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Monthly Archives: April 2014
Mike Hanski from the site Bid4Paper has created this interesting infographic titled, “You Are What You Read,” which looks at the reading lists of a diverse set of influential people—living and dead.
The American fashion retailer J Crew has recently celebrated the addition of three London shops—including a flagship Regent Street store—by teaming with the ultra-hip Wildsam Field Guide publishers (see TBTP 12/8/13) to produce co-branded travel guide books for three London neighborhoods. … Continue reading
Mexico City-based designer and illustrator Aldo Crusher created this charming series of vibrant, polychromatic illustrations for Aire magazine. Cosmópolis cleverly uses geometric elements to explore iconic landmarks and attractions in each city.
The Bombay Highway Code is a poem, a postcard and a history lesson all bundled up into one short video shot on the streets of Mumbai. The film was shot, directed and edited by David Baksh with original music from … Continue reading
The Boston Public Library has uploaded more than 90,000 images to their Flickr page in 380 different sets. One of my favorites is a wonderful, nostalgic collections of over 25,000 postcards of U.S. sites. The linen textured, colored postcards were … Continue reading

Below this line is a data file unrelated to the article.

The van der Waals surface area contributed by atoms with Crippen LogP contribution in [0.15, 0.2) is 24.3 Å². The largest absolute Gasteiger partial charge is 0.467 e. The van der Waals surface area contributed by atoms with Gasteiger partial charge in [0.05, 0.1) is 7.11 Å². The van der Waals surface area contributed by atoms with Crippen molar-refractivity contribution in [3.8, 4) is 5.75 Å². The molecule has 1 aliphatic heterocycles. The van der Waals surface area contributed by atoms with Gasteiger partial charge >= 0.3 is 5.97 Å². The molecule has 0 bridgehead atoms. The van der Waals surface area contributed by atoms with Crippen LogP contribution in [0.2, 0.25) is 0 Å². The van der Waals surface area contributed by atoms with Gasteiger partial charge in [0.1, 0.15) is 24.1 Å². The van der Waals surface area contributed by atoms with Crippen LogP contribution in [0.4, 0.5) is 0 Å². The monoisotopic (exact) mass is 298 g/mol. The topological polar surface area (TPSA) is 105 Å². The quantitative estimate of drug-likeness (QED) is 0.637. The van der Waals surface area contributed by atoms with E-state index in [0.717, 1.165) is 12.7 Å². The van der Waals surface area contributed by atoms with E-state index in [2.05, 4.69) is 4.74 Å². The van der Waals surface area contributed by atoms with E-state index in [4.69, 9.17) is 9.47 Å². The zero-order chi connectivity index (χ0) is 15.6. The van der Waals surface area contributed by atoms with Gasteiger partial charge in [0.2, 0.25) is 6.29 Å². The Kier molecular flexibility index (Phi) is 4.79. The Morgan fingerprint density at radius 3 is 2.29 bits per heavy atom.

Published between 1946 and 1977, Holiday was a trendy U.S. travel magazine popular for innovative lay-outs, exciting photography and well-written stories. Now, after 37 years, Holiday is back as a bi-annual periodical. The new Paris-based publication aims to “capture the … Continue reading
Beginning next month, visitors to the U.S. capital Washington D.C. will have a unique vantage to see the city’s famous sights: from a 180 foot-tall observation wheel. The Capital Wheel sits at the end of a pier on the Potomac … Continue reading
Most of us can take access to books and information for granted. However, for people in areas of conflict, war or natural disaster access to information is often an insurmountable problem. The NGO Libraries Without Borders has partnered with the French … Continue reading
I don’t usually promote random Kickstarter projects, but this interactive kid’s map created by Berlin-based Simon Schuetz is a terrific concept. American children in particular are woefully ignorant when it comes to basic geography, but a fun map like this … Continue reading
I don’t know who is behind the anonymous blog Professional Library Literature but I think that they’re overdue for a sabbatical . These hilarious pulp fiction book parodies will surely ring true for our librarian readers, professional students and library habitué.